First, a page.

When the President-elect speaks, people listen — and governments, businesses and ordinary citizens scramble to parse, interpret and, given his power, make snap decisions about how to act and respond.
The post-election, pre-presidential Donald Trump has used social media with the same abandon as his campaign self — yes, to get his message out, unfiltered by the media he loathes, but also as a bludgeon against critics, a tool for disseminating misinformation and, as he nears the inaugural, and an outlet for breeding confusion in business and international relations, purposefully or not.
Trump has on multiple occasions since Election Day stepped awkwardly, Twitter app open and eyes closed, into a series of foreign and domestic blunders with seemingly haphazard flicks of his smartphone.
Jumping the gun …
“Today there were terror attacks in Turkey, Switzerland and Germany — and it is only getting worse,” Trump tweeted on Monday evening. “The civilized world must change thinking!”
In a press release, he also described the man who gunned down the Russian ambassador to Turkey as a “radical Islamic terrorist.”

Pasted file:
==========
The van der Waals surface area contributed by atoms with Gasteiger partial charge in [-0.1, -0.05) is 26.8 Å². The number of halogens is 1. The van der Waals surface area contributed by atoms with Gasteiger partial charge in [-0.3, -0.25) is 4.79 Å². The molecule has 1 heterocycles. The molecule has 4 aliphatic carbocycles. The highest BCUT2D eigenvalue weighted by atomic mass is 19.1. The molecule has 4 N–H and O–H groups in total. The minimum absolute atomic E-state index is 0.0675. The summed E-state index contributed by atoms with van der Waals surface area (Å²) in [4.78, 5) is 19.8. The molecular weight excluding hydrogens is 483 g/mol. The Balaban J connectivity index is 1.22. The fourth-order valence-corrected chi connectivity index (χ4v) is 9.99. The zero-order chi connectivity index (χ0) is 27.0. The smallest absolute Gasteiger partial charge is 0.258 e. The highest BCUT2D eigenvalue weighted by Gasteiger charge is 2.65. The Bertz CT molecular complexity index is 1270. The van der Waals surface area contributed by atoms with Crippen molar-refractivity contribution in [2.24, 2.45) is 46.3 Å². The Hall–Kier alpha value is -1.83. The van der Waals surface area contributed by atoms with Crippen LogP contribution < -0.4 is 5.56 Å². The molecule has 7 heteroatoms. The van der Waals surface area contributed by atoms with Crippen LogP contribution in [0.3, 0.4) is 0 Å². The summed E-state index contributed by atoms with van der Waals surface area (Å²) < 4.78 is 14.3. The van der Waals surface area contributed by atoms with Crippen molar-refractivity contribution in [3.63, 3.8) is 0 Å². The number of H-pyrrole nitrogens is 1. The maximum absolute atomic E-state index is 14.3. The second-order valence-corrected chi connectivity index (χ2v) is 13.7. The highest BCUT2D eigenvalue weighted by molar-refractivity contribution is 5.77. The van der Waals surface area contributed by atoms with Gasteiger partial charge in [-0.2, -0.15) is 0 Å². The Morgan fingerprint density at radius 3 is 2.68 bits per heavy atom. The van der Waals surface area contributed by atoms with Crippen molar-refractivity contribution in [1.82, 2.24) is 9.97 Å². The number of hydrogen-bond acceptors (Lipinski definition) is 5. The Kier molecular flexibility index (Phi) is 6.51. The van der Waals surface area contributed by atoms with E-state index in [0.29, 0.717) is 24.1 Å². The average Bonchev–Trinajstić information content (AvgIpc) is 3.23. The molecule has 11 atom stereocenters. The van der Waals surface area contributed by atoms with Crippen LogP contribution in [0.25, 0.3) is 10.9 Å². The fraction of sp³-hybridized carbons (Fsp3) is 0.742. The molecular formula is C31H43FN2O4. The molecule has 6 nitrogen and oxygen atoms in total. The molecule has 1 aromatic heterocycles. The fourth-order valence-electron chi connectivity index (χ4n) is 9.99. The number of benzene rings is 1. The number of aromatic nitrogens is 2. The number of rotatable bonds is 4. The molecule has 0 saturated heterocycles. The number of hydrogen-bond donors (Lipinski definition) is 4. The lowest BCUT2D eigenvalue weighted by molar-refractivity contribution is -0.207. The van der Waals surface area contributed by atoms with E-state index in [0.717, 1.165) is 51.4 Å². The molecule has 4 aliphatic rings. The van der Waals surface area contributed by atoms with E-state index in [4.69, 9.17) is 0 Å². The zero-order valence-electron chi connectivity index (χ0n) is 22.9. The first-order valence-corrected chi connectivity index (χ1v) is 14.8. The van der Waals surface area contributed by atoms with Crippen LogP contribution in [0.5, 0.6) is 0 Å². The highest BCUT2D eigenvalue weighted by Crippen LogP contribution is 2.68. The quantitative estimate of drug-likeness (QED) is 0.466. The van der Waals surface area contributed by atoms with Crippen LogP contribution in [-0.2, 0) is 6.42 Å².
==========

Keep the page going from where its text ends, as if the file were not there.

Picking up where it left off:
Trump’s response was, if not wrong, obviously premature. In Berlin, especially, the suspect who drove a truck into a Christmas market remains at large. Authorities do not know who was responsible, nor what group if any backed or inspired the assault — even as ISIS makes a claim of responsibility.
… And getting it wrong
In Switzerland, police have announced that the alleged gunman, who wounded three men praying inside a Zurich mosque, was Swiss and had no known links to terror groups. They do not consider the attack to be terror-related.
Muddying the waters
Trump has dismissed reports that Russian hackers, acting on orders from Moscow, sought to aid his campaign. It is unclear what the President-elect knows about the intelligence — which was leaked to reporters and suggests Russian President Vladimir Putin backed the efforts.
But even as Trump allies and some opponents note that the CIA and intelligence community have been wrong before, Twitter Trump has gone a step further, attempting to rewrite election history.
“If Russia, or some other entity, was hacking, why did the White House wait so long to act?,” he asked in a tweet last week. “Why did they only complain after Hillary lost?”